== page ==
The deadline for the EU 2020 renewable energy targets is approaching, however, not all member states will manage to accomplish their goals. According to a recent Eurostat official update, only 11 countries have already reached their 2020 renewable energy targets. Some of them even surpassed it like Croatia, Sweden, Denmark, and Finland.
On the downside, some of the other members are quite far from reaching their targets and may even miss it. For example, the United Kingdom still has to cover the remaining 4.8%, Ireland has to fill in 5.3% more, and France 6.7%.
Current State of the UK’s Renewable Energy Sources
According to a recent research, the total renewables share of energy generation in the United Kingdom was 33% for 2018. This speaks for 3.8% annual increase with wind power receiving the biggest share of 17.1%. The second place was covered by bioenergy with 10.4% and third came solar energy with 3.9%.
Overall, all renewable energy sources in the UK have an increased annual growth. The best performing sector is the offshore wind energy generation with 27.6%, followed by solar energy with 14.6% annual growth, onshore wind energy generation with 5,2% and hydro power with 12%.
Unfortunately, the solar energy growth might stall with the end of the Feed-in Tariff since March this year. The governmental initiative resulted in 992,065 new photovoltaic installations for the period it was active.
Apart from discarding the Feed-in Tariff, the government will also increase the VAT of new solar photovoltaic installations from 5% to 20%. The new law will become active as of 1st October and comes as a result of the Brittish government being complaint with the EU legislation.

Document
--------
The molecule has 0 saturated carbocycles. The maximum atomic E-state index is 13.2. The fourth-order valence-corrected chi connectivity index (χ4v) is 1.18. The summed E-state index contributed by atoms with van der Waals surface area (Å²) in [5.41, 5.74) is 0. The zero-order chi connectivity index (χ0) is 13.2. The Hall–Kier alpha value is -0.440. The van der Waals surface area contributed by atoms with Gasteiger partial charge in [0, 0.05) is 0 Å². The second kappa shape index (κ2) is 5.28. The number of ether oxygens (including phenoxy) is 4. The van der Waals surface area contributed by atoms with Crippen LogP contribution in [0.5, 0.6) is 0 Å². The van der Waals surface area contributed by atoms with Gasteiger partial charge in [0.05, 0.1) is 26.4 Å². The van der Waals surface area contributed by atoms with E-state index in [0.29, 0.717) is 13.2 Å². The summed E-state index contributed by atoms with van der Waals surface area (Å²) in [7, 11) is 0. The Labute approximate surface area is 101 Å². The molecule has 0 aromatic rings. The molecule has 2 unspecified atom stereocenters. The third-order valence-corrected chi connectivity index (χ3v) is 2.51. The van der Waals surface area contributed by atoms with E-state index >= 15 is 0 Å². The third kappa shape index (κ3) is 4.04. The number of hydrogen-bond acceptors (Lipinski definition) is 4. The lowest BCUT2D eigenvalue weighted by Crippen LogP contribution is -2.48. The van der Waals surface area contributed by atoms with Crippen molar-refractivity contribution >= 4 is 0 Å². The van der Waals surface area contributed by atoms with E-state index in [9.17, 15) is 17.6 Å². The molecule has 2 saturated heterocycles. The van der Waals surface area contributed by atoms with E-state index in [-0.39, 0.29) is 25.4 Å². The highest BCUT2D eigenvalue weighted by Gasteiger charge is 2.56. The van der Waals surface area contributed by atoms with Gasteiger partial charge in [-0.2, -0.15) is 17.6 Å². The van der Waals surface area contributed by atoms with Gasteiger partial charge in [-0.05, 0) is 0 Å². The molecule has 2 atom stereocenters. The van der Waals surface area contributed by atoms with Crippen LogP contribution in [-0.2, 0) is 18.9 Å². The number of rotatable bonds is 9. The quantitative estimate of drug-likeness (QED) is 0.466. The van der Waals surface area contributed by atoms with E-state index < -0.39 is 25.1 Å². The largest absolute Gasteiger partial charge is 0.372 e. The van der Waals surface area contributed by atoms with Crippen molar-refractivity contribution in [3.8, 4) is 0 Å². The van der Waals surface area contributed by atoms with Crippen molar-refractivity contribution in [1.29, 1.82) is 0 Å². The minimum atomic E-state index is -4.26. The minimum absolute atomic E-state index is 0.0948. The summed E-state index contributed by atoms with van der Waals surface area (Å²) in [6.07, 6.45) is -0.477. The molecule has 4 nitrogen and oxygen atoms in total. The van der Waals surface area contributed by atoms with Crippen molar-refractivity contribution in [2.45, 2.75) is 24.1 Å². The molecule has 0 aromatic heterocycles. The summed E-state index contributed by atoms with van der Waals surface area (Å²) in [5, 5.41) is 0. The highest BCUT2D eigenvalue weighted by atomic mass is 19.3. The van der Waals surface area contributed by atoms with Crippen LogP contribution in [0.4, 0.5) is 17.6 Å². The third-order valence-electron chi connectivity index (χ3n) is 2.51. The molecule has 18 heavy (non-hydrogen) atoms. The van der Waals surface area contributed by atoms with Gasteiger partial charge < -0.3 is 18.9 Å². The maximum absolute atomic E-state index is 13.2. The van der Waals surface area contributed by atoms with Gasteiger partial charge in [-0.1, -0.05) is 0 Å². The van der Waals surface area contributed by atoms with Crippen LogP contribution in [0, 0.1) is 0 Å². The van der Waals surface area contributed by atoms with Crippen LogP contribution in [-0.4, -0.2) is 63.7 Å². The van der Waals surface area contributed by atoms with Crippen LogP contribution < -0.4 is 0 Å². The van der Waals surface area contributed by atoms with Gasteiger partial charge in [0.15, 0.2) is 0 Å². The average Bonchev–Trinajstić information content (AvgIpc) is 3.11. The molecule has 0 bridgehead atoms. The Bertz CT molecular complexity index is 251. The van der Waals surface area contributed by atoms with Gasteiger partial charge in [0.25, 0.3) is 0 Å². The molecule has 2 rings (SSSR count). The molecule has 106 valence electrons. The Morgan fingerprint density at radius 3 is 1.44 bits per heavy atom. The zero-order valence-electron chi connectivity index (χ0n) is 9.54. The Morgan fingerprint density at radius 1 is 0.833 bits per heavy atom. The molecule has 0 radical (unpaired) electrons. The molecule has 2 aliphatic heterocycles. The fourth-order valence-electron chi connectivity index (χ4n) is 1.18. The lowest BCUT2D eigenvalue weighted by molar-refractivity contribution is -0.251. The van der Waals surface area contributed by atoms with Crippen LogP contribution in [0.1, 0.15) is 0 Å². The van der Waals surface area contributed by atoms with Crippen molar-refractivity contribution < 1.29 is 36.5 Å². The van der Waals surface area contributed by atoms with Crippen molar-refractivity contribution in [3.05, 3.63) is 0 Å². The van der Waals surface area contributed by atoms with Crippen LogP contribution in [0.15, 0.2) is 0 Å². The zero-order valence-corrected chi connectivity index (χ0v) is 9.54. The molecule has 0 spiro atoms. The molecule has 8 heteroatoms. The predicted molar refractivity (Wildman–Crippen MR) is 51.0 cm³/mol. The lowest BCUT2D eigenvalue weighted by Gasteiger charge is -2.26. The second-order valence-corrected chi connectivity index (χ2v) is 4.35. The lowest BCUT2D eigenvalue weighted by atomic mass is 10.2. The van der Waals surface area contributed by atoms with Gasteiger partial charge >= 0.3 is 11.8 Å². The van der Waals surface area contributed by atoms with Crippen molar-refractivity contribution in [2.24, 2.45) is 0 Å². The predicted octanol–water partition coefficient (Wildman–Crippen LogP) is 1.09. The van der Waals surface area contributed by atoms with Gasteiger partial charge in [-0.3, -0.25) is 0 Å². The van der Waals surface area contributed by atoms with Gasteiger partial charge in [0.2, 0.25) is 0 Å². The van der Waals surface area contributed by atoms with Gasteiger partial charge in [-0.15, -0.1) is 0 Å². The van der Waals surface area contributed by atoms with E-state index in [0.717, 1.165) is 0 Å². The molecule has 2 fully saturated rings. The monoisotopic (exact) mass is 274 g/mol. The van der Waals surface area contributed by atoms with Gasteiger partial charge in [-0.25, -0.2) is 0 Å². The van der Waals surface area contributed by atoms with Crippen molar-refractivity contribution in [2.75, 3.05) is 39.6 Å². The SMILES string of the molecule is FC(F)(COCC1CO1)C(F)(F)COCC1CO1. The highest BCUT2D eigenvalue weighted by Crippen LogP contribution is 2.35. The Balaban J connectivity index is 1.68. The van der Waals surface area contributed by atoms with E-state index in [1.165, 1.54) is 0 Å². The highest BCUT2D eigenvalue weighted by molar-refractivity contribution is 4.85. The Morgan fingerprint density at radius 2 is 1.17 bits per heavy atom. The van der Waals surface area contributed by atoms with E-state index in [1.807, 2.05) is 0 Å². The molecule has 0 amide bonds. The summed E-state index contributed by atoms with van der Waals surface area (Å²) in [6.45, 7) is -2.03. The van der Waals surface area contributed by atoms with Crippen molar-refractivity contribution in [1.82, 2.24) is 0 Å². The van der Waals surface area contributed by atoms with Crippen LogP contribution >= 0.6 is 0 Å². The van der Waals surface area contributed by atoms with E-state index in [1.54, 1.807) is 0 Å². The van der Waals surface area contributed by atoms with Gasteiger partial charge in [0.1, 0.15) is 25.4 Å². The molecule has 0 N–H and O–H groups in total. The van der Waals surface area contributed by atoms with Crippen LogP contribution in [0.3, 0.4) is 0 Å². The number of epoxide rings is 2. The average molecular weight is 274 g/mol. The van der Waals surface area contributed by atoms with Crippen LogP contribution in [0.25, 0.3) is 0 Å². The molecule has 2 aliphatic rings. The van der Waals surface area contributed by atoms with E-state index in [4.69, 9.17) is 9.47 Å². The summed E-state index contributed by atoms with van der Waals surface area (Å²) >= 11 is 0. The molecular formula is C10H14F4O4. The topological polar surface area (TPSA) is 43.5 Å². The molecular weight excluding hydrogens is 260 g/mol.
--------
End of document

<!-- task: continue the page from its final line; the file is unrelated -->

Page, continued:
Currently, the UK’s solar market is dominated by small-scale PV systems.Their share is more than 90% of the total 1,007,427 installations. For example, in June this year, there have been 2,375 confirmed new sub-4kW PV installations. That’s also one of the reasons why the Brittish government introduced the Smart Export Guarantee (SEG) initiative, which will provide financial support to small low-carbon generators.
The United Kingdom and Rest of Europe
The United Kingdom ranked 3rd among the other EU member states regarding its maximum net generating solar capacity which was 13.1 GW in 2018. In comparison, the EU’s maximum net generating solar capacity was estimated to be 171 GW for the same year. Additionally, the ultimate winner was Germany with a solar capacity of 45.9 GW, followed by Italy with 20.1 GW.
In total, 11.3 GW of solar power was added in Europe in 2018, which resulted in a 21% annual increase in solar installations. Most importantly, in relation to the approaching 2020 EU targets for renewable energy, the demand for solar power in the European Union raised by 37% and it is expected to increase even further the upcoming four years.
For example, research shows that the total UK solar capacity is anticipated to rise with 2,711 MW up to 15,674 MW by 2023. For the other leaders on the solar market, the numbers predict that Germany’s solar capacity will expand with 26,692 MW and Italy’s with 9,621 MW.
Even though the United Kingdom is in the top three biggest European solar markets, it still has a long way to go in order to catch up with the first place. Furthermore, with the country falling behind on its 2020 renewable energy target, the UK should definitely find its way back in the game.
Written by Galabina Nedelcheva, GreenMatch
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